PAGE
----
The article cites Lawrence L. Langer as expressing outrage that anyone could exploit the Holocaust for profit. Langer, an authority on the subject, goes so far as to compare them to Holocaust deniers. I think this is an unfortunate overstatement.
The irony is that Defonseca's real story seems to be even more compelling than the fabrication. According to the researcher who uncovered the truth, her parents were Catholic members of the Belgian resistance who were captured and killed by Nazis. It is one thing to belong to a group targeted for oppression or genocide and something quite different to choose to align yourself with such a group and share its fate. Whatever our beliefs about our own integrity or moral fiber, there are few among us who would make that choice once we have assumed the obligations of parenthood.
Defonseca's parents were among this rarest sort of human. Their daughter paid a horrible price for that choice. (Note: Ms. Hamblin is incorrect about this. According to the article written by Marc Metdapenningen and published in Le Soir, Defonseca's father was a traitor and Gestapo collaborator who died a natural death.)
WE AT Wolf Hollow were saddened by the revelation that Misha Defonseca's incredible memoir was an elaborate hoax. Upon meeting her in 1996, we were awed by her story. We were aware of many documented cases of children raised by animals, including chimpanzees, apes, and indeed wolves. Wolves live in packs that mirror our own human families, and are considered the most socially complex nonprimate mammal. In our talks with Defonseca, she demonstrated an intimate knowledge of wolf behavior. Who would not want to believe such a heartwarming story in the midst of one of mankind's darkest times?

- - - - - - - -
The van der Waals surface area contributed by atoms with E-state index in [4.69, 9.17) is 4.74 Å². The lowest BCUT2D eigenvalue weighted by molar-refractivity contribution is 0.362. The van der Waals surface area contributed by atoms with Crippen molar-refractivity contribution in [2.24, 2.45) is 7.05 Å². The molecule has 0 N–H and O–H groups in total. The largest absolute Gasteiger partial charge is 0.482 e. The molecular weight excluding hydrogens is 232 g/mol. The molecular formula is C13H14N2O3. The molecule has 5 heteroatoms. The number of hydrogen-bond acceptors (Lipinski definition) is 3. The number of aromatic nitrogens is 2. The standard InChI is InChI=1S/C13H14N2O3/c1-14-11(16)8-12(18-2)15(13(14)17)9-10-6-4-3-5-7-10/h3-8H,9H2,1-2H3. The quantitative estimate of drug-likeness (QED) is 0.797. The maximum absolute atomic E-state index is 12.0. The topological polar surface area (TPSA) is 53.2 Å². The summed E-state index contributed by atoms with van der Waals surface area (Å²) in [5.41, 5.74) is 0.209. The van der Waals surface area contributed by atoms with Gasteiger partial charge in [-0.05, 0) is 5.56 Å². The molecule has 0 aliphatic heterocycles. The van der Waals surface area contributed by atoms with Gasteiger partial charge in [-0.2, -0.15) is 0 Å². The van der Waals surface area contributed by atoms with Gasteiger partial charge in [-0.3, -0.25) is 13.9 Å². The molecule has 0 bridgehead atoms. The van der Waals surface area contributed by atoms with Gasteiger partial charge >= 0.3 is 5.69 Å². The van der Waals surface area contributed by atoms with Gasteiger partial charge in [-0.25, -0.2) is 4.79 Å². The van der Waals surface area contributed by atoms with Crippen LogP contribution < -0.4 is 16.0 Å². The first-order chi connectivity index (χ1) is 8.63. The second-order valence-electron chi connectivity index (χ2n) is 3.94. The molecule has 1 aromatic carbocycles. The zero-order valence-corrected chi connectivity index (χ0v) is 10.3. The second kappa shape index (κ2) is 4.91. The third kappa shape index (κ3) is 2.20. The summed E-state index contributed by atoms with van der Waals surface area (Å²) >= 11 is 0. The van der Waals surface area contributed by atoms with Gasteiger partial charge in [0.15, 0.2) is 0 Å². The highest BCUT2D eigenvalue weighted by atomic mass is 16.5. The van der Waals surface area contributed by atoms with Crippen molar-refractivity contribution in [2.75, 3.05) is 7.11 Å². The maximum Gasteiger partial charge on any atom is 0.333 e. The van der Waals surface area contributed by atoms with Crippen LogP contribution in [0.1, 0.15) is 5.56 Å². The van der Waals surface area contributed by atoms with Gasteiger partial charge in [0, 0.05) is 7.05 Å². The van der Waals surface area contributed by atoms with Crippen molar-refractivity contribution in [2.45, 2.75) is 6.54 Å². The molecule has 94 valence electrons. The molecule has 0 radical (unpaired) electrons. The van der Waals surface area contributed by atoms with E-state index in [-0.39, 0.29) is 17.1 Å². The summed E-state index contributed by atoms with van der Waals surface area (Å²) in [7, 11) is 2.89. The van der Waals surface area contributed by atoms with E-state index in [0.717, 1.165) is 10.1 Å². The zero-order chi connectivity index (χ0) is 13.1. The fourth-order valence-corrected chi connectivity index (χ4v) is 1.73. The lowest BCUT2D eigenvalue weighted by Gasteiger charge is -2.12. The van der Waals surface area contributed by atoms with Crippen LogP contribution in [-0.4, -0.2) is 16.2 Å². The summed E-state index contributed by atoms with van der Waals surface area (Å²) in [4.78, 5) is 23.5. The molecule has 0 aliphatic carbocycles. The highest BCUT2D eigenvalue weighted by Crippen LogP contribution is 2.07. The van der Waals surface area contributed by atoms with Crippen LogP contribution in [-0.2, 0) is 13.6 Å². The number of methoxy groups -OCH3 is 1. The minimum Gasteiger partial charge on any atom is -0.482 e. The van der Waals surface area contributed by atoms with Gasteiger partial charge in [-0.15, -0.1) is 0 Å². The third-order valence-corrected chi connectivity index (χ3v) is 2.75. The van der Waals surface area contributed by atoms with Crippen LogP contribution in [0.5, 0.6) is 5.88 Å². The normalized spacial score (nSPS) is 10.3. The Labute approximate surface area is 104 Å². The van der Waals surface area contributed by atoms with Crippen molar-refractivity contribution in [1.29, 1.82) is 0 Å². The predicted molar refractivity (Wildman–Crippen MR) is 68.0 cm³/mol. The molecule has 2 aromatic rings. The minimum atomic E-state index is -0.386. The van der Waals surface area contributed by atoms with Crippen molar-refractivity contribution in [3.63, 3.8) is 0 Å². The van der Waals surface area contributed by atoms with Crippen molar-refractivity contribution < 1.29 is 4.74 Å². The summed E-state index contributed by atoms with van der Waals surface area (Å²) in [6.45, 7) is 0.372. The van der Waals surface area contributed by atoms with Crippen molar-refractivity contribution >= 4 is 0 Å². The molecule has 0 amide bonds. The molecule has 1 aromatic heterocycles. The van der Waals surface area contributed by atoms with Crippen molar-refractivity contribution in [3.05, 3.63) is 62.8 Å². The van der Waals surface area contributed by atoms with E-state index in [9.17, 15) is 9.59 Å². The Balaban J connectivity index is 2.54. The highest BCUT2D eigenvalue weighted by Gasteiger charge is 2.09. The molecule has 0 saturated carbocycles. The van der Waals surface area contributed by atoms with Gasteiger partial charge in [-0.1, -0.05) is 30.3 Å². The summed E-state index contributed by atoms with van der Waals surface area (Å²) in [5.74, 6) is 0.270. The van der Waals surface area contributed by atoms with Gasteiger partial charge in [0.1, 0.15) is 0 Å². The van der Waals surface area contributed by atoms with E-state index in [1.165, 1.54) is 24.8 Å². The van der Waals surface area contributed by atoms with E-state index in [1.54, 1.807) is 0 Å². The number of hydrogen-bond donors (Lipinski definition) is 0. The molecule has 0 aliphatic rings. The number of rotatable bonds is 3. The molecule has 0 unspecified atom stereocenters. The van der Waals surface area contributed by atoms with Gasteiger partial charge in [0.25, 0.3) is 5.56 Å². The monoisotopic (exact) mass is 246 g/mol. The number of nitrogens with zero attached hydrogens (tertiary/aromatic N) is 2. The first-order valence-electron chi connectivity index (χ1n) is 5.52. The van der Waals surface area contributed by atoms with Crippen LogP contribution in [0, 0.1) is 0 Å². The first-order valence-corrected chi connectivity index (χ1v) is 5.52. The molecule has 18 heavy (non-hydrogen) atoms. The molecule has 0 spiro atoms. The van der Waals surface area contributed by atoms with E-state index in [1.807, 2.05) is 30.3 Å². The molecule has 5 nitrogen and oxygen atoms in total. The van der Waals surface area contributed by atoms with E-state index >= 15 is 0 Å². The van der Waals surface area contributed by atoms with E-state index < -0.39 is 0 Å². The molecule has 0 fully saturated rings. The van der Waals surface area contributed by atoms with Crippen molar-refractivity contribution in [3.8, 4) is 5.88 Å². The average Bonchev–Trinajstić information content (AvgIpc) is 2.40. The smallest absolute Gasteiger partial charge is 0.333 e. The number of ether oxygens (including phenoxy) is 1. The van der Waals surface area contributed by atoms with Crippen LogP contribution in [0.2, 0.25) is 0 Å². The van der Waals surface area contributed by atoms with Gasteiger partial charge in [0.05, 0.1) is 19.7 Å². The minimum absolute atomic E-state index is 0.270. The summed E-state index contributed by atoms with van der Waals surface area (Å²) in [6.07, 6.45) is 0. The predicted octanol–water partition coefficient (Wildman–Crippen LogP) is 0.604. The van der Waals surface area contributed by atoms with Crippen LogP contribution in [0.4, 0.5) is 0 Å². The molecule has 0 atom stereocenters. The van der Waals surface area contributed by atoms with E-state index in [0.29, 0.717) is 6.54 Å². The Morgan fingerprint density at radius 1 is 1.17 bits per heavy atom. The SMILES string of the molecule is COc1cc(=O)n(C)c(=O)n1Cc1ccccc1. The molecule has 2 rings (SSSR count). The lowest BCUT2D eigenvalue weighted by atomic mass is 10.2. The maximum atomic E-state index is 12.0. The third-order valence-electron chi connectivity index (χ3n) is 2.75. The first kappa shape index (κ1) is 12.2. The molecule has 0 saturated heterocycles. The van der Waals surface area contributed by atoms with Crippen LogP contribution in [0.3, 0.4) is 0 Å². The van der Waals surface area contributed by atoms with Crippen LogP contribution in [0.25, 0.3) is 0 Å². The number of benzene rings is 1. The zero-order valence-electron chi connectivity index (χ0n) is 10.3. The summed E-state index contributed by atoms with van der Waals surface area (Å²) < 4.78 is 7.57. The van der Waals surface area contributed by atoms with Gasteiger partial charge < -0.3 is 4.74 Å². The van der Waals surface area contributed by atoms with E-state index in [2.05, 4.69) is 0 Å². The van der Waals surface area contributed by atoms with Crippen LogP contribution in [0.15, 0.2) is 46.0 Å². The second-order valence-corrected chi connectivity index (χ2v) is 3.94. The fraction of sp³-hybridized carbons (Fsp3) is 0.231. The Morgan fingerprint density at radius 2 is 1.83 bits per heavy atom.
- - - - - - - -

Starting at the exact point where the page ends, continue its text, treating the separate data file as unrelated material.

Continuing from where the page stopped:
We became close friends with Defonseca, subsequently holding book signings and hosting a film crew from "The Oprah Winfrey Show." We spoke of her when visitors to Wolf Hollow would ask of the validity of tales of wolf-raised children, and even named a wolf puppy Misha. Readers can imagine how shocked we are now.
For someone to feel the need to create such a story in lieu of reality is the truly sad story. Despite the deception, the Misha that we knew is a warm woman and an advocate for animals, and we trust that that much is still true.
Assistant director Wolf Hollow
AFTER READING this story, I was speechless. I have known Misha Defonseca since 1988, when she and her family moved to Millis, and we became close friends. I truly believed her story, and supported her efforts in writing her memoirs.
One speech she gave stands out in my mind, a night at Brandeis. Several hundred students, faculty, friends, and true Holocaust survivors gathered to hear her story, and many tears were shed as the story unfolded. Holocaust survivors in attendance that evening called out the names of the death camps they were in, and a moment of silence was observed. This experience will live in my memory forever.
I feel so betrayed, yet my heart is broken for the true Holocaust survivors she used to promote her lies. When her book was published, I felt honored that she put my name in it, and now I am ashamed. I want no association with the lies.